Brooks cites Yale psychologist Paul Bloom who describes a "common sense dualism" that begins in infancy where babies distinguish between people and inanimate objects and later develops into a tendency to distinguish minds from bodies, noting a universal ability to think of the mind as distinct from the body and the ease with which one can even conceive of the mind as separable from the body. It is then a small step to conceiving ghosts, gods, and life after death.

One study where the mind body dualism demonstrates itself was by researcher Jesse Bering, who put on a puppet show for preschoolers in which an alligator eats a mouse. The children were then questioned about the implications of this show. They were asked if the mouse can still get sick or if it needs to eat and drink, to which the children answered no. But when asked spiritual questions such as whether the mouse still thinks and knows things, the children answered yes.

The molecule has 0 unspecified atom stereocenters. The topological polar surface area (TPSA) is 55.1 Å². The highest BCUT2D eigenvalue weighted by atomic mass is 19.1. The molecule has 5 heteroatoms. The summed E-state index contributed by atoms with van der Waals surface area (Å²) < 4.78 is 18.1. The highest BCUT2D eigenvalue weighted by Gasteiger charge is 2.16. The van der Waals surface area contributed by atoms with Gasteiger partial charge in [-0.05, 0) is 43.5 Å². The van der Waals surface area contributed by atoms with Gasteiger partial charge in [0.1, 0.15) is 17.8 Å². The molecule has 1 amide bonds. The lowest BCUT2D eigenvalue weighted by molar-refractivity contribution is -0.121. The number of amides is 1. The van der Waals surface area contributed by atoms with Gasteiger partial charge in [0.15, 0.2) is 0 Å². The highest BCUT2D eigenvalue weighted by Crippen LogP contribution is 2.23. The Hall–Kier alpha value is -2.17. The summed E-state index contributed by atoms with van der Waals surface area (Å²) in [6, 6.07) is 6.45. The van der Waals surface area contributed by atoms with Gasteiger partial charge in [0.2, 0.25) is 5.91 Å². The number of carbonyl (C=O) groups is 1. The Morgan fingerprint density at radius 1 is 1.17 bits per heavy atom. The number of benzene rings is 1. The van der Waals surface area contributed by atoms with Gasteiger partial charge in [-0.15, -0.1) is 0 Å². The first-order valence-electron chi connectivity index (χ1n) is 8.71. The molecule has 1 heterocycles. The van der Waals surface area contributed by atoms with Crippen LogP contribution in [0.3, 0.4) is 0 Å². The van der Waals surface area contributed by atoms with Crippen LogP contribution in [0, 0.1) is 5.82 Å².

Children also demonstrate a tendency toward teleological beliefs, seeing design and purpose in the world around them. Here, the children claim for example that birds are here to make music or that rivers exist so boats will have something on which to float. This sort of thinking continues into adulthood when adults tacitly admit to a teleology, for instance, trees are here to make oxygen so we can breath.

Bloom says that we are all hard-wired for religious belief and that this programming doesn't go away with childhood. Another researcher, Olivier Petrovich, notes that even atheists possess this wiring. Bering has observed atheists who've attributed some purpose or agency behind traumatic experiences in their lives. He notes that "They don't completely exorcise the ghost of god - they just muzzle it."